This gallery contains 4 photos.
Sun rises, sun sets, bookends each day… Continue reading
This gallery contains 3 photos.
The colors of water are richly varied – there to be observed and shared… Continue reading
This gallery contains 3 photos.
Summer this year means sailing, exploring, observing… Continue reading
The holidays are just past. They’re a time for playing, so I spent some time playing with one of my toys – a digital drawing program on my phone. Creating shapes and playing with color are a pleasure, and when even the act of creating is pure play then creating can only be pure pleasure – and the process more important than the results.
And then I played with words:Sunrise, sunset, rolling over night to day to night. beginnings, endings, renewings - smile hello, wave goodbye, cry hello again…
It’s all endings and beginnings, and life flows on in between.
Last year ended with storms of wind and snow and icy rain. This year is starting with winds that toss the waters and sing in the window cracks, making cold into bitter cold. Old year, new year, the days come and go in much the same way, and weather doesn’t care much for our attempts to corral and predict it with dates and times and seasons. It has its own cycles.
And so do we – wake and sleep, give and receive, work and play, birth and death. Each part of the cycle has its place.
So let us not neglect play, an activity ripe with possibilities and full of joy and discovery. For life, like weather, doesn’t care much for our attempts to corral and predict. As John Lennon said, “Life is what happens when you’re busy making other plans…”
Wonder what life will bring this New Year?
Every artist, every person, needs opportunities to experiment and room to grow.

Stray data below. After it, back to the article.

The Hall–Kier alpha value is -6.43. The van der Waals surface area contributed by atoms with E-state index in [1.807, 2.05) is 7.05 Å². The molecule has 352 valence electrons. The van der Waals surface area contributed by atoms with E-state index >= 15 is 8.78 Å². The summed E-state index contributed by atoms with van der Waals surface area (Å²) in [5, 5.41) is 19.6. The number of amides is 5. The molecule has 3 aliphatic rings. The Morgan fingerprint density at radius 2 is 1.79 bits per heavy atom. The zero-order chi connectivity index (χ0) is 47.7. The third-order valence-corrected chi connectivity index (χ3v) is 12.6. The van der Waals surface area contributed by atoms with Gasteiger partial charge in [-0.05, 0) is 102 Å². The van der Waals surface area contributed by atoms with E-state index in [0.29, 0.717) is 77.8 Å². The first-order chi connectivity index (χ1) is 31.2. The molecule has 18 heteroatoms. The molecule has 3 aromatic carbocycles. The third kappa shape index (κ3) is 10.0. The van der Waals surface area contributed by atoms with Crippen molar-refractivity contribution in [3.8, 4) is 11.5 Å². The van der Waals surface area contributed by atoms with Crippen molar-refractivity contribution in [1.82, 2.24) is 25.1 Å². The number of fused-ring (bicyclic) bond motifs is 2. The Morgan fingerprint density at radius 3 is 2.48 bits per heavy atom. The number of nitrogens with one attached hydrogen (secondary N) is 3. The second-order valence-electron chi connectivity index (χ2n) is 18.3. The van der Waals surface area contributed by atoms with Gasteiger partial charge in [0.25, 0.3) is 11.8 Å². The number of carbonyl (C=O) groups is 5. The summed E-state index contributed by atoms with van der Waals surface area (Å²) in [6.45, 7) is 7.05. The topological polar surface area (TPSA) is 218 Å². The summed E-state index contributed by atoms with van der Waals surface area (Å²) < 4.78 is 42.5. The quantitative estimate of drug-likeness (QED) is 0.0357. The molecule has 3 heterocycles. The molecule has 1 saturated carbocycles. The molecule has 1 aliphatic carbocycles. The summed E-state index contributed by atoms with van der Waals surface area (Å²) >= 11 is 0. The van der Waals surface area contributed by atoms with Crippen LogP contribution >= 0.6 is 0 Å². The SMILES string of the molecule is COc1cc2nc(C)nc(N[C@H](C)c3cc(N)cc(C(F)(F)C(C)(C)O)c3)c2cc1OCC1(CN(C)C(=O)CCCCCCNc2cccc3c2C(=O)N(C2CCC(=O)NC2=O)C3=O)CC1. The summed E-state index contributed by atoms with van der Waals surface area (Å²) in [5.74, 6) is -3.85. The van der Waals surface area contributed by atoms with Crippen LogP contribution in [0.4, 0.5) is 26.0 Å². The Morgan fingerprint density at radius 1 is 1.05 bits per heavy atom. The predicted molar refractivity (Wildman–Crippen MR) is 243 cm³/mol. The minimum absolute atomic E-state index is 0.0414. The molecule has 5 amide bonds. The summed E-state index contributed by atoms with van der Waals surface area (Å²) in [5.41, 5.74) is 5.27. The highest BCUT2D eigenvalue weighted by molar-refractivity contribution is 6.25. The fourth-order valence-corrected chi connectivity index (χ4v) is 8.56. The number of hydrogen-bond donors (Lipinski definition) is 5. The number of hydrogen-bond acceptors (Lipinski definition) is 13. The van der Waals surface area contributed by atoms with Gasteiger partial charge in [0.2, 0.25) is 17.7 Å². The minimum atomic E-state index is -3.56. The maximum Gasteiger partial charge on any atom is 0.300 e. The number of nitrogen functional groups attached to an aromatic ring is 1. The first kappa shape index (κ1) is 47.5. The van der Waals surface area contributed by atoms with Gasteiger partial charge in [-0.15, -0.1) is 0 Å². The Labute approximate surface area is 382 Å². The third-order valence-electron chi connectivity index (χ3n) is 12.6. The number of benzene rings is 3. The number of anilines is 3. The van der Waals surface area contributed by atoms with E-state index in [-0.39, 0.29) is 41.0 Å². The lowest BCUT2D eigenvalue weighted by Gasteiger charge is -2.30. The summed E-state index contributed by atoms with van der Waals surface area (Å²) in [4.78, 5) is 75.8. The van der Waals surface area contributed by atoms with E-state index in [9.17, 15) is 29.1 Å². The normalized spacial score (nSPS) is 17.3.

For Renoir, painting flowers was that opportunity: he could experiment, work differently, try new ideas.
“When I paint flowers, I feel free to try out tones and values and worry less about destroying the canvas,” he told the writer Georges Rivière. “I would not do this with a figure painting since there I would care about destroying the work.” (quote from the MetMuseum)
This is one of those paintings of flowers, and it is a study in contrasts. We see combinations of dark and light, warmth and coolness, texture and smoothness.
The composition looks formal, centered. The flowers are impressionistic, shapes and petals and the interplay of light and dark suggested with strokes of warm color. If you look closely you can see the different colors that, together, create the dense surfaces of the lighter shelf beneath and darker wall behind the flowers. The glossy-looking surface of the vase that holds those flowers, the precise curve of its side, contrast with the softness of the rest of the painting.
It’s a beautiful painting – but then if it had been a failure chances are we would not be looking at it now. I wonder what his failures, the paintings he would have destroyed, looked like? In the end it doesn’t matter – what matters is what he learned along the way.
What we do see is the sense the freedom that comes with worrying less “about destroying the canvas”. It is a freedom that everyone needs from time to time.
Wishing you the freedom and the room you need to try new things, learn, and grow.
Marc Chagall loved Bella Rosenfeld. In 1914 he came back from Paris to Vitebsk to woo and wed her. In 1915 they married and she became integral to his art and life.
She is woven into his art. His images of her are full of love, fantasy and romance. He frequently shows them soaring over the mundane world around them. Each time Chagall creates Bella’s likeness he shares the beauty he sees in and through her, his passion and their joy.
For the twenty-nine years that they were married she was his companion, his link to his roots, and his muse. After she died unexpectedly in 1944 it took time for him to recover his desire to paint. Then he returned to painting by creating new images of her.
Because no matter what the future held, her place in his life had to be affirmed.
Links to a couple of my favorite paintings:
While the book lover in me admits to having difficulty with the idea, the artist in me loves the results. Artist Brian Dettmer turns books into sculptural works of art; Planet’s Jennifer Pappas talks to him about the process and shows us some of the results. See for yourself by clicking on:
Hope you enjoy your visit. I did.